And no… you didn’t give it to him.

Check out the DSM-IV (Diagnostic Statistical Manual - 4) that therapists and professionals use to determine whether someone is suffering from that condition.

It sounds like your son is behaving like a cousin of mine… who suffers from ODD. He needs professional help.

I “googled” it for you (looked it up using the Google.com search engine). Came up with these links. Hope this helps!

Oppositional Defiant Disorder

behavenet.com/capsules/disorders/odd.htm

mental-health-matters.com/disorders/dis_details.php?disID=67

riri.essortment.com/whatisoppositi_rlnc.htm

emedicine.com/PED/topic2791.htm

asktheinternettherapist.com/counselingarchive_oppositional_defiant_disorder.asp

Treatment for ODD

mftsource.com/Treatment.oppdef.htm

You really need to address this, because if he’s suffering from ODD when he’s a teen it’ll be worse. See the “teenswithproblems.com” link (below).

teenswithproblems.com/conduct_disorder.html

Conduct Disorder

behavenet.com/capsules/disorders/cndctd.htm

If this is not the case with your son, I’m very glad.

Meantime, there’s lots of folks who just read postings at message boards, like this one… so perhaps these links to information about ODD might be helpful for them, as well.

:thumbsup: :whistle: :blessyou: :amen: :heart: :twocents:


#5

I know you are trying to be the best parents you can be, but considering all day long you discipline including yelling and spanking; he is probably just learning this behavior from you. You are the most important teachers in his life, and you are teaching him to react with your temper and with physical pain. You spank him, and you wonder why he hits? It is the only form of communication he knows.

I have a two year, and all children throw horrible temper tantrums, because they get frustrated. My mother would just “lose it” as you stated in your post. If my mother was going to yell and threaten me all day long, of course I was going to be defiant including as a teenager. I was already being punished I had nothing to lose.

And yes I can get really upset too, but you can’t let your child see that or take it our on the child. You need to set an example on how to cope and not stoop to their level. When my daughter gets upset, I sit her ont he couch and walk away. Then I calm down, and difuse the situation. If she hits, I just tell her “We don’t hit.”

Children do see and listen, and if they see you not getting upset over time they won’t be upset either. Now if your husband was verbally abusive and used physical pain to control your behavior, you would get a restraining order on him. Your son is defenseless, and doesn’t have the ability to get out.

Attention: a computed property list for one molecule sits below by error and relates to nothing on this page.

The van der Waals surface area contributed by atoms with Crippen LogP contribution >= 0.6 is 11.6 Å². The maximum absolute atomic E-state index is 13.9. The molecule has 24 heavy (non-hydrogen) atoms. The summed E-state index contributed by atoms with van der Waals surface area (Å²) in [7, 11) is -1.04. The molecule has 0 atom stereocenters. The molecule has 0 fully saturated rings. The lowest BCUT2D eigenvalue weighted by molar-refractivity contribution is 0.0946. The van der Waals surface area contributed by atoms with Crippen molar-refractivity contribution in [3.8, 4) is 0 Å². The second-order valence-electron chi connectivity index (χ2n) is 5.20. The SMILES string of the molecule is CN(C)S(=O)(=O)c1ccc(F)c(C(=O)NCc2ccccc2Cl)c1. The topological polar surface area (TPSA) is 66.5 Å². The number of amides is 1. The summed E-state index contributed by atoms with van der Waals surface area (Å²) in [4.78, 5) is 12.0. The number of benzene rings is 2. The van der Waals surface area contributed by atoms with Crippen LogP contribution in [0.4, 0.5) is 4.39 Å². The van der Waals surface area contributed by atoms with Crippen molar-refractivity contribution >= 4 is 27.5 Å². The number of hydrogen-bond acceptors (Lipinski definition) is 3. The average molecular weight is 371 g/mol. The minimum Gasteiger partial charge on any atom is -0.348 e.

To send him for professional help to be diagnosed, if just shifting the blame on an innocent child. I have no problem with counseling for the entire family, but I think the behavior modifications will come just as much from you and your husband not him alone.


#6

DH,

I have a child with special needs. Your son’s behavior sounds very similar to my son’s at that age. It may or may not be Oppositional Disorder. My son is Asperger’s Syndrome.

I would recommend you get a book by Dr. Hallowell called “When you worry about the Child you Love.” It covers most problems with children. He advises you how to deal with a child with problems at home. And he also lets you know “if” and “when” you should see a professional. It’s one of the best resources I found.

But in my personal opinion, if discipline is not helping, you probably need to pursue professional help. Before my son was diagnosed I was often criticized by other parents for not providing the proper discipline. But if the child has a true problem, discipline alone is not the answer.

I will pray for you.
Mary


#7

im so sorry for your desperate situation. i should tell you im not a parent just an Aunt and former nanny and daycare teacher. my Fiance was also a special education teacher. we attended a seminar once because i was assigned to what they call “high risk” kids and he handled students with violent disabilities. what we were taught and what seemed to work well for both of us is this.

when your child becomes angry to a point of hurting himself or others try to get your child to their knees. with you behind them. pull (gently) the child to your lap take his left arm with your right and cross it over his chest and do the same with his other arm wrap your legs around the childs only to restrain him not to tight. hold the child gently against your chest and put you head on his shoulder and talk calmly and rationally to the child rock gently back and forth with saying shhhhh and other calming soothing words.

sorry was copying that out of a training manual. this almost always worked for me bit of advice though while theyre still riled up watch their head, i had my lip busted a few times in this position.


#8

Even if your son does not have a diagnosable disorder, consider the possibility that your discipline may need to be toned down. My mother “washed our mouth out with soap” when we swore. I don’t swear today but not for that reason. And I would NEVER do that to my child. It is extremely demeaning and a violation of a child’s sense of self. So I cringed that you rub vinegar on his gums. I spanked my child. While I am not against spanking, I believe it has to be very carefully and very sparingly administered otherwise it is counterproductive. Again, my parents were much too ready with the physical punishment and their bad example guides me still.